Big news from Sony and the return of Lara Croft
By Chris O'Neal 02/28/2013
Tomb Raider available March 5
for the Playstation 3.
At the time of the Nintendo 64’s 1996 unveiling, I was a mere youth trying to find his footing in a world gone semi-digital. America Online was the best way to access what was then called “the Internet,” American television had yet to dissolve into reality television repetition, and Bill Clinton was enlivening the White House with his after-hours parties. No one would have believed that the Nintendo 64’s spotlight would be trumped by Sony’s Playstation 2, four years later, with better graphics and game play. Thirteen years after that, on the cusp of another technological revolution, Sony is doing it again with the Playstation 4.
Sony wowed fans with several hour-long press conferences last week, detailing just about nothing on its upcoming system apart from there being big news to announce at this year’s Electronic Entertainment Expo. The typical lineup of Sony producers was ushered onto the stage and forced to talk in code about upcoming projects.
While the allure of possible new games and dramatically beautiful visuals is like a siren call to those of us who actually enjoy gaming, the Playstation 4 is going to be more than that — and if you have been paying attention, this should come as no surprise. Social media and the tag of general entertainment played a heavy role in the announcement. Expect apps, apps and more apps linking the PS4 to non-gaming-related clutter.
Way back when the Nintendo 64 and the Playstation 2 were announced, it was just enough that 3D would be available in your home. Now a system isn’t a system if it can’t do everything a computer can do and more. In fact, the Playstation 4’s new dual shock controller replaces the standard start and select buttons with a share tab. Expect your Facebook wall to be littered with pictures of victory poses in the near future.
We shouldn’t be entirely pessimistic or morose about the onslaught of new social technologies. The Playstation 4 does, in fact, offer several new and exciting features: instant downloads of games via the market, a computer that thinks and gets to know you personally to better customize the gaming experience, and several top-tier developers on board to deliver potential launch-day games.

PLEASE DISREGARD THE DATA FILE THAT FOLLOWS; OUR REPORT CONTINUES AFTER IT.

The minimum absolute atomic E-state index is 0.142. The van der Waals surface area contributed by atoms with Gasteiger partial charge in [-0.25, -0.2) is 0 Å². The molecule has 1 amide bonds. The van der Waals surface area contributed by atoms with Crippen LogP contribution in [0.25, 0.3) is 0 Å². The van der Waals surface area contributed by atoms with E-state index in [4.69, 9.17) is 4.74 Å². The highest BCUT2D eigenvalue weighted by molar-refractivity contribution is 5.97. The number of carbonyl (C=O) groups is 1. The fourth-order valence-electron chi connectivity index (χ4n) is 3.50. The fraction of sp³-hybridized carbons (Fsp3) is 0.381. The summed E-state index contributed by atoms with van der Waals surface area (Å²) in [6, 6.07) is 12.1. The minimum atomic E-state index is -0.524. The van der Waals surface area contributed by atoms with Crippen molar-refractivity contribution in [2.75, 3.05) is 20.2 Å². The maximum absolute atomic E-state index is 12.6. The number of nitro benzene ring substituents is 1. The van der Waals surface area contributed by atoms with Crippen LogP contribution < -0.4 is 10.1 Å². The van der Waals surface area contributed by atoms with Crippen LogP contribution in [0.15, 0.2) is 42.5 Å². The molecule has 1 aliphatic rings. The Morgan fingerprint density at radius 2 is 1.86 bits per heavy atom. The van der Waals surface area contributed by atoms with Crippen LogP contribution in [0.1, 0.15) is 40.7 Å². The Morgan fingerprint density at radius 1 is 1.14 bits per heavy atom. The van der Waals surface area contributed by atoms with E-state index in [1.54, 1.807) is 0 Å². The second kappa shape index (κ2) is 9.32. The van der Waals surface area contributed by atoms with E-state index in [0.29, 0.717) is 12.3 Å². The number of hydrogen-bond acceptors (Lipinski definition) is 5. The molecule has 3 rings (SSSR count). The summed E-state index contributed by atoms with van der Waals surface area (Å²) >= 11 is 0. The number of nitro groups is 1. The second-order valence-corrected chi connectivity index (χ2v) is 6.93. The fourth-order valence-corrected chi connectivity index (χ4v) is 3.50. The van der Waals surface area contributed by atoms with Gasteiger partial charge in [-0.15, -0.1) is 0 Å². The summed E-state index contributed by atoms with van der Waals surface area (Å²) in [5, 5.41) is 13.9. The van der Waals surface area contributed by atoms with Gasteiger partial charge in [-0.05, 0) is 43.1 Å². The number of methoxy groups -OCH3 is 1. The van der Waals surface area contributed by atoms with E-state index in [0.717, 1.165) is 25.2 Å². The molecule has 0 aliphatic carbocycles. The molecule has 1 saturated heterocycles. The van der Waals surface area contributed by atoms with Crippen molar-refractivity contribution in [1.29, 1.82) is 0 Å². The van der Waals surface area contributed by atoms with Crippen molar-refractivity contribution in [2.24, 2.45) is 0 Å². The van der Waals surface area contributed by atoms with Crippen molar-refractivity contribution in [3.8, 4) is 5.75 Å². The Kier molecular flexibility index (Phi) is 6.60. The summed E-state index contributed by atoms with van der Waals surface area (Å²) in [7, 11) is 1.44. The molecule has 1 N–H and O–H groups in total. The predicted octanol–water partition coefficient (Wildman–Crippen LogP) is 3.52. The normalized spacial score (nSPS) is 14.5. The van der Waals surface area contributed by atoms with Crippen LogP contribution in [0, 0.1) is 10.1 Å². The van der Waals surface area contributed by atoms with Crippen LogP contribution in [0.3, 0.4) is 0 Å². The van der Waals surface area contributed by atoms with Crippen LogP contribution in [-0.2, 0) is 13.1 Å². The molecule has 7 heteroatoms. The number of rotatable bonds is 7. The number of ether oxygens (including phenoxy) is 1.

The Playstation 4 is expected this holiday season.
Around the time of the Nintendo 64’s launch, talk around the schoolyard revolved around the pixelated beauty known as Lara Croft. Our young minds hadn’t yet been over-saturated by the wonders of the Web, so when a woman built of triangles jumped and fought her way through fantastical landscapes in the Tomb Raider series, our minds raced.
Lara Croft has returned in the Playstation 3’s exclusive Tomb Raider, a prequel to all of the original games and a step in the right direction for a re-launch of the once-queen of action/adventure.
Lara is a young woman aboard a vessel shipwrecked on a mysterious island, which just happens to be the spot on where her first adventure begins. We witness the birthing of an action heroine unlike any seen before. We watch as she struggles to cope with the dangerous world around her and to come to terms with what must be done. We witness her first kill and the pain she feels, having taken a life, and then we go on to kill hundreds more.
Where the game succeeds is in its storytelling. Lara Croft is no longer a pixelated piece of eye candy. Now she’s a real woman with real problems. Sure, there’s the occasional piece of fan service, but below the predictable flash of cleavage is a game with true depth and detail. Lara climbs and jumps her way across a perilous island, fighting criminals and the somewhat supernatural as we watch her transform from a meager student into the ass-kicking heroine we’ve all come to love and ogle.
Chris O’Neal was nominated for Best Boy at the 2013 Oscars but lost out to Robert Downey Jr. Follow him on Twitter @Agentoneal.